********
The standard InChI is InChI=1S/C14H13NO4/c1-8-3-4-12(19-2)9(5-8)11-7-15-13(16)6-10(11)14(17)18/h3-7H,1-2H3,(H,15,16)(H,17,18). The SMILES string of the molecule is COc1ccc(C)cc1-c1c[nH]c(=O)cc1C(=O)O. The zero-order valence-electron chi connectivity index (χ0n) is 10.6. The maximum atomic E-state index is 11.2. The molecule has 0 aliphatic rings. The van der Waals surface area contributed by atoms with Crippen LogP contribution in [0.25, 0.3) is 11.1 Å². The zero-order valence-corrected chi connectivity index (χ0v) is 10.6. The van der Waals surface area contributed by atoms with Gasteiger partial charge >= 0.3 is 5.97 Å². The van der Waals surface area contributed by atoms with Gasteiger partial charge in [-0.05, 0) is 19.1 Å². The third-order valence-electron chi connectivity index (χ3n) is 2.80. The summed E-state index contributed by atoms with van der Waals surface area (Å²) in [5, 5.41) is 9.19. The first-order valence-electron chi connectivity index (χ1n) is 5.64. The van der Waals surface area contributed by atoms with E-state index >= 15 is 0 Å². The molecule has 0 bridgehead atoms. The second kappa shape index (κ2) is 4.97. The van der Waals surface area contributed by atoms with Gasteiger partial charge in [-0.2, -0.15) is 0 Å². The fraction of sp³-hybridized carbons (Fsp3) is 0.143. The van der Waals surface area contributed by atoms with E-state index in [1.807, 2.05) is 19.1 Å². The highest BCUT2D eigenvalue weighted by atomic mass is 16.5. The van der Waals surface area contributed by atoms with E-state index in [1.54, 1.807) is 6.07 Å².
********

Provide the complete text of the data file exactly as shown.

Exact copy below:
The standard InChI is InChI=1S/C14H13NO4/c1-8-3-4-12(19-2)9(5-8)11-7-15-13(16)6-10(11)14(17)18/h3-7H,1-2H3,(H,15,16)(H,17,18). The SMILES string of the molecule is COc1ccc(C)cc1-c1c[nH]c(=O)cc1C(=O)O. The zero-order valence-electron chi connectivity index (χ0n) is 10.6. The maximum atomic E-state index is 11.2. The molecule has 0 aliphatic rings. The van der Waals surface area contributed by atoms with Crippen LogP contribution in [0.25, 0.3) is 11.1 Å². The zero-order valence-corrected chi connectivity index (χ0v) is 10.6. The van der Waals surface area contributed by atoms with Gasteiger partial charge >= 0.3 is 5.97 Å². The van der Waals surface area contributed by atoms with Gasteiger partial charge in [-0.05, 0) is 19.1 Å². The third-order valence-electron chi connectivity index (χ3n) is 2.80. The summed E-state index contributed by atoms with van der Waals surface area (Å²) in [5, 5.41) is 9.19. The first-order valence-electron chi connectivity index (χ1n) is 5.64. The van der Waals surface area contributed by atoms with E-state index >= 15 is 0 Å². The molecule has 0 bridgehead atoms. The second kappa shape index (κ2) is 4.97. The van der Waals surface area contributed by atoms with Gasteiger partial charge in [-0.2, -0.15) is 0 Å². The fraction of sp³-hybridized carbons (Fsp3) is 0.143. The van der Waals surface area contributed by atoms with E-state index in [1.807, 2.05) is 19.1 Å². The highest BCUT2D eigenvalue weighted by atomic mass is 16.5. The van der Waals surface area contributed by atoms with E-state index in [1.54, 1.807) is 6.07 Å².